The small beach is surrounded by rocks and the tide is clearly out. Two or three people walk along it, but they have long pants and button down shirts. A pickup truck drives out onto it and the door opens. I hear music, but noone gets out. The waves are low, short rollers.. it does not seem like a surf paradise… it is serene.

Twenty minutes later, my lunch comes out. I eat in silence watching the strange beach, the chicken is well seasoned, with a fresh cabbage salad. I pay my tab and exit the town slowly.. hoping to make it to a gas station without sweaty gun guys.

San Miguel:

Reportedly the third largest city in El Salvador… Its super busy streets seem indifferent to motorcycles, pedestrians… most cars have some kind of white or black smoke pouring out of the tailpipe… A gigantic volcano towers over the town, mimicing the white smoke from its sawed off top… it seems joyless.

As I look for a hotel of some sort, I see a motorcycle shop instead and swerve in quickly to see if one of the hombres can help a sister out. I’ve been having trouble with my front brake lever. It has been sticking somewhat causing me to brake haltingly. I tell the shop girl what is wrong and two handsome, greasy young men start right away on my moto… Another fellow walks over and introduces himself. His English is perfect. He is a taxi driver that got deported a couple years ago. He lived in Texas for twenty years but got into some kind of trouble… hard to say what. He’s super friendly and asks about the bike, my trip, where I’m from and why I’m here. He is not so thrilled to be in El Salvador.. He pines for Texas. I can’t say I blame him as I look out through the thick air and the busy street, my beautiful time in El Tunco all but overwhelmed by this hectic scene. The mechanic (also super nice) finishes up and charges me $3 for the repair. I wish my new taxi driver friend well, shake everyones hand and roll back onto the smoggy street.

I stop at the Best Western.. the shop folks said it was the only place in town “for people like you”..  At $70/night, I realize they were confusing me with someone else and depart post haste.

I spend the night in an Auto Hotel where everyone has a sidearm. It is depressing, has no wifi, hot water or internet. Not even a see through shower to pique my imagination. I hope tomorrow comes quickly. Maybe I should have tried a little harder in Playas Negras.

I emphatically  hope that in my lifetime, I get to see a big change in El Salvador… She really is a beautiful country..  Perhaps because of its unrest, much of  it is still undeveloped and wild. I hope to see the day when they find peace amongst themselves… To me, they were beautiful and warm. I wish the same for each of them to another.


The country is NOT undeveloped or wild. I  had a false impression of this because of my fortune visiting some of the most beautiful parts… and some casual conversations that I drew false conclusions from. The country has in fact been nearly completely cleared of natural growth and replaced with unregulated city sprawl and agriculture. Very little is left natural… there are some areas that have been heavily mined that are being largely left alone but the destruction otherwise is nearly total.

El Salvador.. nuevo flying destination?

I asked my Facebook friends a couple days ago for a paragliding hookup in El Salvador. My friend Kim sent me a message that she was going to be there at almost exactly the same time I was. She had a hostel booked right on the beach in El Tunco and arranged to have a room for me too.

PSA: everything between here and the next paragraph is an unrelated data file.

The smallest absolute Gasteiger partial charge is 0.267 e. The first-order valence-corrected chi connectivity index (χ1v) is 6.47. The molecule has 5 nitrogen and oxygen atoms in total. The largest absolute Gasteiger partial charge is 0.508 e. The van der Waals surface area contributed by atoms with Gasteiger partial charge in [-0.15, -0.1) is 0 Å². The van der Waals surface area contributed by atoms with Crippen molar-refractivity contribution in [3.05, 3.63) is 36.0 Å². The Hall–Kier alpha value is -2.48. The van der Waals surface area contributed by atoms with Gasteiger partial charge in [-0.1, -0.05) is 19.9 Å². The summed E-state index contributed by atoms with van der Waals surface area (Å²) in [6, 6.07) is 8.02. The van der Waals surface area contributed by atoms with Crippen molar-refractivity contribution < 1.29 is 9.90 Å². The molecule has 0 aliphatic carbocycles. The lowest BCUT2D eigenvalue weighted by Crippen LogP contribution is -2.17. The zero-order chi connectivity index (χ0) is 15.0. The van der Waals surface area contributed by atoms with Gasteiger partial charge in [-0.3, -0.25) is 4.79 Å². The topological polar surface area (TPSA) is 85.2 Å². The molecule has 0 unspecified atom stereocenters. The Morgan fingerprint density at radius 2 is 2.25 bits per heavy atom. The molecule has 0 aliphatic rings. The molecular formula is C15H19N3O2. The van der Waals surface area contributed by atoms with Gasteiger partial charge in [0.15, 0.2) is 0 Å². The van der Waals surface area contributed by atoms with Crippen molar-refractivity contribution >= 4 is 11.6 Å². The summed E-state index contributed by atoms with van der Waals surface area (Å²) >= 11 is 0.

The purpose of her visit was to help a couple fellows that are standing up a paragliding tour business near La Liberdad, El Salvador… they have a lot of experience with flying, but it is nearly impossible for them to be properly rated in that country. Kim is an instructor she will verify and sign off on their ratings.

 The roads into and through El Salvador are alternately horrendous and wonderful. on my way in I found sweet sweepy stretches through gentle hills, the surface seems new-ish, but I can’t get comfortable making turns, zoning out on the rhythm of the ride… every so often a giant pothole will materialize moments before I’m about to hit it… I turn off my music and pay attention to the road. As I get closer, I can tell I am approaching a developed city, the scenic road following the coast begins to have little shacks nestled into the shoulder, soon they turn into clean, painted, open air restaurants that smack of money and tourism. P1010995 P1010987

In the blazing heat, I have to stop two or three times to ask directions for the place. My phone GPS stopped working at the border. For some reason, my little blue dot isn’t moving anymore… I’ve switched to the handheld GPS I bought for the trip but it doesn’t give me an accurate depiction of exactly where I am on the road.

I find it around three in the afternoon.  I’m supposed to meet a guy named JulioIMG_0548 IMG_0546 IMG_0535

It is a white painted beachfront hostel.. more like a hotel, really. The view of the Pacific is obstructed only by the dozen palms scatterd in front. The waves are perfect for surfing. There are dozens of people bobbing around taking full advantage of the excellent break.

IMG_0582Julio isn’t here, so there is a little confusion about what kind of reservations have been made. Kim will be in later this evening.P1010984

Finally I’m settled in and check the weather. The wind is great for surfing but bad for flying. It’s blowing strong from the North… the same wind that had been plaguing the whole region starting from Mexico.

I check Accu Weather for tomorrow and it says South.  All day. Thats good news.

The hostel has a cook that will make you (almost) whatever you want from a small open kitchen. The crew here is a suprising mish mash of friendly, bright, local surfer/entrepreneurs. They are still getting the “hang” of running a hospitality business and are quick to tell me as much.